One of her collaborators for this album cycle was Griff. They released the electrifying “Head on Fire” together earlier this year, after meeting at a fashion event. “It’s been really nice to work together,” she says. “She’s lovely. We met last summer in London at a fashion event. That’s the type of place where you can get a bit insecure and wonder, who would I know here? We just ran into each other and it was nice, we bonded over that question of how we’d even made it there and had some pizza. The studio session where we wrote ‘Head on Fire’ was truly just having a cup of coffee with a mate and talking about life and what it’s like to be a young woman in the pop industry.
Whereas the collaboration with Griff is a massive pop anthem, Sigrid’s new track “It Gets Dark” is a lot rockier. It truly does get dark on the single, standing in stark difference with what she’s done previously. “For me, it just screams festival stages at, like, 7 p.m., thunder, lightning — it’s a very visual song in my head.” She wonders briefly on how best to explain the song. “It’s about how you do need some dark and sadness and like, difficult emotions in life to also feel those highs,” she starts. “You can’t really expect to feel the highs without having a bit of the lows as well. It’s like a sort of homage to — without sounder super cheesy — your emotional inner life. There will always be waves of emotions.”
Sigrid explains that she wrote the song in LA in 2020. “It was actually the first song that was written for this new record, so it’s kind of been the leading star for the whole project,” she says. “It was the first song where I was like, yes, now we’re onto something, this is the sound.”
In fact, she goes as far as to say that “It Gets Dark” is her favorite song that she’s ever written. It’s an interesting statement, given that it’s definitely a departure from her usual sound to one that’s more alt-rock oriented. “The guitar solo and the bass hook towards the end are a big moment for me. [During the recording process] I was feeling like, you know what, I’m not gonna sing in this part,” she starts, before correcting herself with a laugh. “Or wait, I do, I do actually sing in that part, I’m kidding. I do a big ad lib and stuff. But I felt like I was playing with the instruments, in that sense it’s an open-minded song. It’s leaning into all of my references. I absolutely love Fleetwood Mac, ABBA, Elton John. Neil Young was a massive artist in our family growing up, Coldplay has always been my favorite band,” Sigrid lists. “It’s leaning into all these bands and artists that I’ve been listening to my whole life. And it’s still a pop song, but it definitely has like a lot of the rock elements, and it sounds like it needs a big stage.”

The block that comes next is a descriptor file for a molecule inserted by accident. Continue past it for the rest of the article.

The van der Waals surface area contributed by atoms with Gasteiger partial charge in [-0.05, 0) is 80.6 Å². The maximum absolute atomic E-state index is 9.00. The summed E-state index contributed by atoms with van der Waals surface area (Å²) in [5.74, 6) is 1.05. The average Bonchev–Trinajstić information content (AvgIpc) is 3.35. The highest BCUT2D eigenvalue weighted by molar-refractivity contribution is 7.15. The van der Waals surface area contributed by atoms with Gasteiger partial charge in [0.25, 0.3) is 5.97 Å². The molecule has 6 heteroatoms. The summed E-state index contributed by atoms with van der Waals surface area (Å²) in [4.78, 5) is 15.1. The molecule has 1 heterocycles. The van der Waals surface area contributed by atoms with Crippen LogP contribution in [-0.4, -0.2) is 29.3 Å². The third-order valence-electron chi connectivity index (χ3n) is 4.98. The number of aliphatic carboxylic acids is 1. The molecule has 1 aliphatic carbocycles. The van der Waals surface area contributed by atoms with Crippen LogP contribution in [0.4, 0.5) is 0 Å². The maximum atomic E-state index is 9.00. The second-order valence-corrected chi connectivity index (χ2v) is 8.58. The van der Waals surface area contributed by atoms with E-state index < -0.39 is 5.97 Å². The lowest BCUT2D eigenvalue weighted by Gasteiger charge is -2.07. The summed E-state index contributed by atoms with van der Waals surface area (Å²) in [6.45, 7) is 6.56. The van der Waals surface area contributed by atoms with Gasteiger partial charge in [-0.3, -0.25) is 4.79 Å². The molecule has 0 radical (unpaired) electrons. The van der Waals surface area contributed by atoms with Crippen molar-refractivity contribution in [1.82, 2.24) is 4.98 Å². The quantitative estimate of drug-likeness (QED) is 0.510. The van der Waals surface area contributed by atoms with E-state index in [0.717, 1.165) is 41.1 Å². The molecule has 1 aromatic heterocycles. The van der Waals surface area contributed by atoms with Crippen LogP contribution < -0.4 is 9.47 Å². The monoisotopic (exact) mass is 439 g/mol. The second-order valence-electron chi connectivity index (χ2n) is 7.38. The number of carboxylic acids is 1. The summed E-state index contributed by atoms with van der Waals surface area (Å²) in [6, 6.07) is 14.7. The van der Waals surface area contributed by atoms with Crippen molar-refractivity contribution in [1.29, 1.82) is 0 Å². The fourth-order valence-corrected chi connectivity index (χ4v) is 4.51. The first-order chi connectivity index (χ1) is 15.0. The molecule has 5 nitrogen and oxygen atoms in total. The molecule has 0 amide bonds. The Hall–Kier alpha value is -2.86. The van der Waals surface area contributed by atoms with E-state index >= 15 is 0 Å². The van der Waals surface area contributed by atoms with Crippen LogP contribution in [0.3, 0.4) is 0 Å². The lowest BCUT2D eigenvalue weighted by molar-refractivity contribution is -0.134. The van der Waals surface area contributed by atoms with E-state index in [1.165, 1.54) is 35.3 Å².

And while she’s certainly leaning more into the alternative side of things, Sigrid wants to stress that people “don’t need to be afraid, it’s still a pop record.” She continues, “I’ve always had like one foot in both camps, but I’m putting a bit more weight on the alternative side this time, which is very exciting. There’s a lot of guitars, a lot of proper electric bass, a lot of real drums, tons of harmonies. It’s got a bit of a retro vibe, but still fresh and modern. I’m just really excited about it.” Slightly bashful, Sigrid adds that just like “Mirror,” she listens to the songs sometimes and just feels proud. “I’m just like, this is great, these are my favorite songs.”